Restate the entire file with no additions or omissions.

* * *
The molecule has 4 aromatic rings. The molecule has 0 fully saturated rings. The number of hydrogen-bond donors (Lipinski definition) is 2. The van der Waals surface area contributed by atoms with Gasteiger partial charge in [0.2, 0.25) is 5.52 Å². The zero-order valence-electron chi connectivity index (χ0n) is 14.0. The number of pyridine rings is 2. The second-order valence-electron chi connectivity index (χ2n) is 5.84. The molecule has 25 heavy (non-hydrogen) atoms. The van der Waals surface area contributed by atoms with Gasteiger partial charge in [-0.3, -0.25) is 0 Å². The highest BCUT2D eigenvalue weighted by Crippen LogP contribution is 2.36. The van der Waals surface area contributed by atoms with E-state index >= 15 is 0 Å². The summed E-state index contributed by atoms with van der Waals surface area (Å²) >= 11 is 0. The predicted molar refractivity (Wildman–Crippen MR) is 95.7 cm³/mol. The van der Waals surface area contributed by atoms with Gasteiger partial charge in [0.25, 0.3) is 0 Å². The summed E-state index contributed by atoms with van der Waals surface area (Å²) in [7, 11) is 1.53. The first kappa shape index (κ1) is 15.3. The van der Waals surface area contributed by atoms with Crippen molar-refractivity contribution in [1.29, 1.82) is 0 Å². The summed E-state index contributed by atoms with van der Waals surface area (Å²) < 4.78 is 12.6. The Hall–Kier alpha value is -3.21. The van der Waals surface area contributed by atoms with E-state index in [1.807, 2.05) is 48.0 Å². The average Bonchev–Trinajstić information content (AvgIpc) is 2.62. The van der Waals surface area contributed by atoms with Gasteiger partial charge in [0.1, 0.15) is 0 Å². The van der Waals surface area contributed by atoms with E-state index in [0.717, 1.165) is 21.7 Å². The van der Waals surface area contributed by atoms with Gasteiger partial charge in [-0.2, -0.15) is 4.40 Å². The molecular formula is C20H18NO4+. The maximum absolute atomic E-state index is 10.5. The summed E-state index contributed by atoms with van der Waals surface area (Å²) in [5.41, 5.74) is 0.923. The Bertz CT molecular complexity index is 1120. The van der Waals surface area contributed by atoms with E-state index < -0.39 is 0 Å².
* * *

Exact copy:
The molecule has 4 aromatic rings. The molecule has 0 fully saturated rings. The number of hydrogen-bond donors (Lipinski definition) is 2. The van der Waals surface area contributed by atoms with Gasteiger partial charge in [0.2, 0.25) is 5.52 Å². The zero-order valence-electron chi connectivity index (χ0n) is 14.0. The number of pyridine rings is 2. The second-order valence-electron chi connectivity index (χ2n) is 5.84. The molecule has 25 heavy (non-hydrogen) atoms. The van der Waals surface area contributed by atoms with Gasteiger partial charge in [-0.3, -0.25) is 0 Å². The highest BCUT2D eigenvalue weighted by Crippen LogP contribution is 2.36. The van der Waals surface area contributed by atoms with E-state index >= 15 is 0 Å². The summed E-state index contributed by atoms with van der Waals surface area (Å²) >= 11 is 0. The predicted molar refractivity (Wildman–Crippen MR) is 95.7 cm³/mol. The van der Waals surface area contributed by atoms with Gasteiger partial charge in [0.25, 0.3) is 0 Å². The summed E-state index contributed by atoms with van der Waals surface area (Å²) in [7, 11) is 1.53. The first kappa shape index (κ1) is 15.3. The van der Waals surface area contributed by atoms with Crippen molar-refractivity contribution in [1.29, 1.82) is 0 Å². The summed E-state index contributed by atoms with van der Waals surface area (Å²) < 4.78 is 12.6. The Hall–Kier alpha value is -3.21. The van der Waals surface area contributed by atoms with E-state index in [1.807, 2.05) is 48.0 Å². The average Bonchev–Trinajstić information content (AvgIpc) is 2.62. The van der Waals surface area contributed by atoms with Gasteiger partial charge in [0.1, 0.15) is 0 Å². The van der Waals surface area contributed by atoms with E-state index in [0.717, 1.165) is 21.7 Å². The van der Waals surface area contributed by atoms with Gasteiger partial charge in [-0.2, -0.15) is 4.40 Å². The molecular formula is C20H18NO4+. The maximum absolute atomic E-state index is 10.5. The summed E-state index contributed by atoms with van der Waals surface area (Å²) in [5.41, 5.74) is 0.923. The Bertz CT molecular complexity index is 1120. The van der Waals surface area contributed by atoms with E-state index < -0.39 is 0 Å².